US Justice Department Names Head Of Newly Formed Crypto Enforcement Team

The Justice Department recently appointed cybersecurity prosecutor Eun Young Choi to lead the newly formed “National Cryptocurrency Enforcement Team”, aimed at cracking down on digital currency schemes involved in illicit finance. It specifically targets both cybercriminals and nation-states, including Iran and North Korea.

Intercepting Crypto Crime

Deputy Attorney General Lisa Monaco announced the new appointment in an interview with Bloomberg on Thursday. They also spoke with Choi, who said the team will be sure to target both crypto exchanges and mixing services. Mixers are tools that clear cryptocurrencies of their on-chain money trail – a quality which, contrary to popular belief, can make them a poor tool for money laundering.

 “We’re going to make it our business to go after them and get those proceeds back and make it clear to them that they can’t hide,” Monaco said of criminals using cryptocurrencies.

Despite their traceability, cryptocurrencies can prove effective for financial crimes that are normally prevented through third-party intermediaries. One increasingly popular use case is ransomware attacks, which accounted for over $600 million worth of Bitcoin payments last year. Since Bitcoin transactions are peer-to-peer and irreversible, victims are left with nobody to help them if their funds are stolen.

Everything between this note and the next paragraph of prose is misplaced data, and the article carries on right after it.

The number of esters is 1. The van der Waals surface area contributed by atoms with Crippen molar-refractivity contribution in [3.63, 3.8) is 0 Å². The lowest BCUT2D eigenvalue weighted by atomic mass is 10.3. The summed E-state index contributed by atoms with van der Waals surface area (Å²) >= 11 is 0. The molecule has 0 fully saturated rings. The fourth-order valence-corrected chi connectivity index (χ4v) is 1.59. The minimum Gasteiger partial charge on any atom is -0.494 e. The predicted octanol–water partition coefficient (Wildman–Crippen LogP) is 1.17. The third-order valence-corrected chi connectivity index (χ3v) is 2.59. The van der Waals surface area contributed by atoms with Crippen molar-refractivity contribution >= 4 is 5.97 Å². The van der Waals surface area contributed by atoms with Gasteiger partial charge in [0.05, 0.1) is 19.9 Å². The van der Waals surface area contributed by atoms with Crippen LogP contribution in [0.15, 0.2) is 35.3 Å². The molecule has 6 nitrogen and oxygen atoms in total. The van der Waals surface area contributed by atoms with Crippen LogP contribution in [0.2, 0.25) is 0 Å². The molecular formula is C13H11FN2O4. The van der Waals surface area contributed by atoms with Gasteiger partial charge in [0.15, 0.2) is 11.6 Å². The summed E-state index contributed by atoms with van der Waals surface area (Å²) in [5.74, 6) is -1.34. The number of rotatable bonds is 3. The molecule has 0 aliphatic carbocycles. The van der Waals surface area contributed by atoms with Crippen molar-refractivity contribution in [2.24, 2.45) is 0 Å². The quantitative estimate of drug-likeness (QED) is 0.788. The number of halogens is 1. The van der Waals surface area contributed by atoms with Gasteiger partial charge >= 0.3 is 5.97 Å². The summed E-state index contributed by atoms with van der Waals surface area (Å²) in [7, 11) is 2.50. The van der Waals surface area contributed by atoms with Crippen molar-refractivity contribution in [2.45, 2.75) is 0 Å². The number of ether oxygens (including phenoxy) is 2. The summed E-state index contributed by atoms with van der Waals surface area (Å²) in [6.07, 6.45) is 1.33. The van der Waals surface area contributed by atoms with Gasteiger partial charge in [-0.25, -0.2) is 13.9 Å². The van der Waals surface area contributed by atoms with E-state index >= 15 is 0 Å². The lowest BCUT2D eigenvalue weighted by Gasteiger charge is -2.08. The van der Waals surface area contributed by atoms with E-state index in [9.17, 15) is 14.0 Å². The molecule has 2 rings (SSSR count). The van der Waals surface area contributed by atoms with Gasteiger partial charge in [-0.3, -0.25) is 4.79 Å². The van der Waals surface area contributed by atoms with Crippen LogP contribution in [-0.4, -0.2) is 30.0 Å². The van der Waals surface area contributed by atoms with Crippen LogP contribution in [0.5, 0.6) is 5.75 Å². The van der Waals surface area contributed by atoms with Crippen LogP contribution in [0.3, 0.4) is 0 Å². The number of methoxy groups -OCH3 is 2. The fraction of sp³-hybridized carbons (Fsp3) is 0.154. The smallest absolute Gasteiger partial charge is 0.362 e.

The Justice Department’s new team, which is part of its criminal division, will consist of over a dozen criminal prosecutors. It has plans to add more.

“We’re trying to centralize so that we’re a one-stop shop of all the subject matter experts within the department,” said Choi.

The task force was originally created in October, with the ultimate goal of ensuring investor confidence when using crypto exchanges. Choi did not single out any targeted exchanges by name.

How Much Can Authorities Do?

Exchanges have been a primary target for financial regulators worldwide seeking to control the cryptocurrency space. These are easily located, governable financial touchpoints that are highly popular for converting crypto into fiat currency.

For example, Canada’s government recently announced that crypto platforms and crowdsourcing sites are prohibited from facilitating donations to a regional protest movement. So far, the Royal Canadian Mounted Police (RCMP) have ordered the blacklisting of 34 crypto addresses involved with the movement.

However, such measures don’t account for peer-to-peer trading of Bitcoin, nor conversions to direct cash. They also do not address the increasing popularity of fiat-pegged stablecoins, which allow for long-distance and direct exchange of dollar derivatives.

The latter has become a troublesome regulatory matter for certain US politicians concerned about money laundering and consumer protection.

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